Early payouts to startup execs a troubling trend

October  9, 2011  source: San Francisco Chronicle, SFGate

 Nat GoldhaberVenture capitalists have long been known to toss the occasional bone to an entrepreneur working 100-hour weeks on a meager startup salary. But we’re talking pay-down-the-mortgage money, not retire-on-a-private-island money. — Nat Goldhaber

 

Early payouts to startup execs a troubling trend

by James Temple, San Francisco Chronicle

An embarrassing e-mail that recently leaked onto tech blogs revealed that Airbnb’s latest venture capital round includes a $21 million cash-out for the company’s founders, extending the disturbing trend of generous early payouts at tech startups.

In the note intercepted by All Things D, venture capitalist Chamath Palihapitiya told the San Francisco company’s chief executive that he was passing on the recent $112 million round not because of the cash-out, but because it failed to adequately spread the financial love to rank-and-file employees.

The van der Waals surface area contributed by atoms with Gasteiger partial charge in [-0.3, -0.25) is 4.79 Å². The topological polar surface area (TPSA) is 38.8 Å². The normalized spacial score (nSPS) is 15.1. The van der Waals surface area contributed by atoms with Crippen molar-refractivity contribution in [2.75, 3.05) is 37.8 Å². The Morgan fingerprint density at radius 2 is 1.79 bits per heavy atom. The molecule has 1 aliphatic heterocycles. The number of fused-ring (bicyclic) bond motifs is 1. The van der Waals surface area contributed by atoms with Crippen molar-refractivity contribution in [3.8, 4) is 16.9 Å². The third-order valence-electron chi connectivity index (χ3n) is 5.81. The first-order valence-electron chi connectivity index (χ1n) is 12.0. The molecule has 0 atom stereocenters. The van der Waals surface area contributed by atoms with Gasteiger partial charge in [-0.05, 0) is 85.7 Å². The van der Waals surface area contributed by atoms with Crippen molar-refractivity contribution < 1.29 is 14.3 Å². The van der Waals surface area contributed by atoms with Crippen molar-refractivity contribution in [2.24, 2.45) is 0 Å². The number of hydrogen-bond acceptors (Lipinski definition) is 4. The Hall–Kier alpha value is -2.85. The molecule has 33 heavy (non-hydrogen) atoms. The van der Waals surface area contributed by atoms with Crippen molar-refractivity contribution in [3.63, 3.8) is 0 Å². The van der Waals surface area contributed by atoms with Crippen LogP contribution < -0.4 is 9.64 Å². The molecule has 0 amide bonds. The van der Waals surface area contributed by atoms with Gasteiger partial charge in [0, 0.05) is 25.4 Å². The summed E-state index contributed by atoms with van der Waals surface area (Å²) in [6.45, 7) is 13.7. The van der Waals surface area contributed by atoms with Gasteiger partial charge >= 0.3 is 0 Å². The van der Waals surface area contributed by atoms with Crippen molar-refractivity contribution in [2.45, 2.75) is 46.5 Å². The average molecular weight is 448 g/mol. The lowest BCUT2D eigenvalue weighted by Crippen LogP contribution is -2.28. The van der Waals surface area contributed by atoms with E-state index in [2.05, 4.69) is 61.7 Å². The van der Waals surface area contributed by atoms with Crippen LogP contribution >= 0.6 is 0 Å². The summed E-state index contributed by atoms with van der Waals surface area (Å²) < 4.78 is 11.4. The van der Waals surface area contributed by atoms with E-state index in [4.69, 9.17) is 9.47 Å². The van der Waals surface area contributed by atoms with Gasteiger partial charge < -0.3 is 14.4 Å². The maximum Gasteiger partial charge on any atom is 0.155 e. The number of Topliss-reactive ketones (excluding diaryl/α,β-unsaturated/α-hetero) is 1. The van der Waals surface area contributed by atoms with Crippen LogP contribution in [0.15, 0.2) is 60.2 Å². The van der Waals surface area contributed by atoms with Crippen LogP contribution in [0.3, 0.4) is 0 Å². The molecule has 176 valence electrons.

“I really think you can do better than this … and that you are better than this,” Palihapitiya wrote.

Much of the subsequent coverage focused on that well-deserved smack and, in the end, Palihapitiya agreed to participate after a deal was reached to provide the staff some form of liquidity. And so once again all was well across the shimmering valley of silicon.

Or was it? Little noted in the blogs was the cash-out itself. You wouldn’t know it from the way some companies and venture capitalists are acting today, but this is a new phenomenon, at least at these multimillion-dollar levels. And it’s a very troubling one in the eyes of some investors.

Nat Goldhaber, managing director at Claremont Creek Ventures in Oakland, said venture capitalists have long been known to toss the occasional bone to an entrepreneur working 100-hour weeks on a meager startup salary. But we’re talking pay-down-the-mortgage money, not retire-on-a-private-island money.

A big chunk of the $200 million to $300 million round that Dropbox is now raising will be set aside for founders, according to reports in both VentureBeat and TechCrunch./

Read the full article by James Temple at SFGate